Education workers picket across Ottawa to kick off strike

Approximately 50 education workers protested outside the office of Progressive Conservative MPP Lisa MacLeod on Friday. The workers are picketing despite the Ontario government's law banning any strike. (Francis Ferland/CBC - image credit)
Approximately 50 education workers protested outside the office of Progressive Conservative MPP Lisa MacLeod on Friday. The workers are picketing despite the Ontario government's law banning any strike. (Francis Ferland/CBC - image credit)

Education workers gathered at picket lines across Ottawa Friday morning, including at the offices of Progressive Conservative MPPs, to express their dissatisfaction with the province forcing a contract on the Canadian Union of Public Employees (CUPE).

The union says low pay and overall job dissatisfaction are at the heart of the demonstrations.

They gained a new political dimension this week when the Progressive Conservative government imposed contracts on 55,000 education workers and banned them from striking.

Despite the invocation of the notwithstanding clause — which allows parliament and provincial legislatures to override parts of the charter — CUPE has opted to protest anyway, earning up to $220 million in fines a day.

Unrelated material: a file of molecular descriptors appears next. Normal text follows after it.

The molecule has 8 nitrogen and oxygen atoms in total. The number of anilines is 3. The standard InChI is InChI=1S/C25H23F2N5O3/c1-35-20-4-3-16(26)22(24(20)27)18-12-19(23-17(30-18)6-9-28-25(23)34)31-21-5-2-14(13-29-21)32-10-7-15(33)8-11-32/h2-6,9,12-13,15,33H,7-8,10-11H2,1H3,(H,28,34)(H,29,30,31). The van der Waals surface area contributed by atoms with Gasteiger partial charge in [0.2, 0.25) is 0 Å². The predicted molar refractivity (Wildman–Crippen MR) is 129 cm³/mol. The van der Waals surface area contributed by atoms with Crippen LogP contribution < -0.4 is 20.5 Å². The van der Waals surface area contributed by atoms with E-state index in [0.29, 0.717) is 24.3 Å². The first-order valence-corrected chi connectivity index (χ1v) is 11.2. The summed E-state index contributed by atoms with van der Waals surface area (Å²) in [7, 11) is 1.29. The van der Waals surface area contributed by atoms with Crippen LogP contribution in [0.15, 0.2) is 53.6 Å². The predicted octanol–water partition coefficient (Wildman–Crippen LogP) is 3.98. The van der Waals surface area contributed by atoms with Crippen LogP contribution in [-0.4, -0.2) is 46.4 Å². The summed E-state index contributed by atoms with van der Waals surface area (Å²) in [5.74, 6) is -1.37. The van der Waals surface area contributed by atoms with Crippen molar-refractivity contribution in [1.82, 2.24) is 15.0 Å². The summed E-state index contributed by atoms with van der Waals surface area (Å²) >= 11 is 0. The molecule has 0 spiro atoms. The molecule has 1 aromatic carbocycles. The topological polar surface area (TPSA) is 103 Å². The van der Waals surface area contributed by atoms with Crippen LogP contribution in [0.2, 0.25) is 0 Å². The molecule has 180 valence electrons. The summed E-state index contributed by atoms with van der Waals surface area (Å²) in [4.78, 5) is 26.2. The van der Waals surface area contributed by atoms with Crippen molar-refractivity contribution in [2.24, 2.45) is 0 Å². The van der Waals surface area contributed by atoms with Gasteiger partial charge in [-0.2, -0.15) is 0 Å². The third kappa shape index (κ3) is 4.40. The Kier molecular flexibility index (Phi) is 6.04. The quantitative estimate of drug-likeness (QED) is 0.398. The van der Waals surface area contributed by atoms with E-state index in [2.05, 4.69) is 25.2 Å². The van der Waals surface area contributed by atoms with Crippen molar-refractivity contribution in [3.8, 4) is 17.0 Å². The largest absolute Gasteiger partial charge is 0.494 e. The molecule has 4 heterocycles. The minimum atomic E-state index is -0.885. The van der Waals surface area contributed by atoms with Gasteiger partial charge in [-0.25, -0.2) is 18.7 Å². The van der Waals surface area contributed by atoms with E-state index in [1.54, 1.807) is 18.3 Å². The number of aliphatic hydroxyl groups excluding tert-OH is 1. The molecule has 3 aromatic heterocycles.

Workers aired their frustration outside Progressive Conservative MPP Lisa Macleod's office, not only about their desire for a pay increase but also about their feelings that their democratic rights had been trampled.

"I used to think that we lived in a democracy, but now I'm not so sure," said Alison Moy, an office administrator now on strike.

"I don't know any [educational assistants] that don't have a second job because they just can't afford to live on our salary," said Helen Fiset, who was standing next to her.

"We're just asking for a fair rate of inflation compared to what things are costing."

By 8 a.m., approximately 50 workers and parents had already gathered at Macleod's constituency office, which had a sign on its door reading that the office would remain closed on Friday.

"My second job paid for this sign," read one sign held by protestors. "We deserve a fair deal," read another.

Laura Glowacki/CBC
Laura Glowacki/CBC

Eight of eastern Ontario's 12 school boards have moved to online learning, with the other four saying their plans vary if the strike continues next week.

The education workers picketing include librarians, custodians, educational assistants and those working with medically fragile children.

In a statement issued early Friday, Education Minister Stephen Lecce said the ministry has already filed a submission to the Ontario Labour Relations Board in response to the "illegal strike action."

"Nothing matters more right now than getting all students back in the classroom and we will use every tool available to us to do so," the statement reads.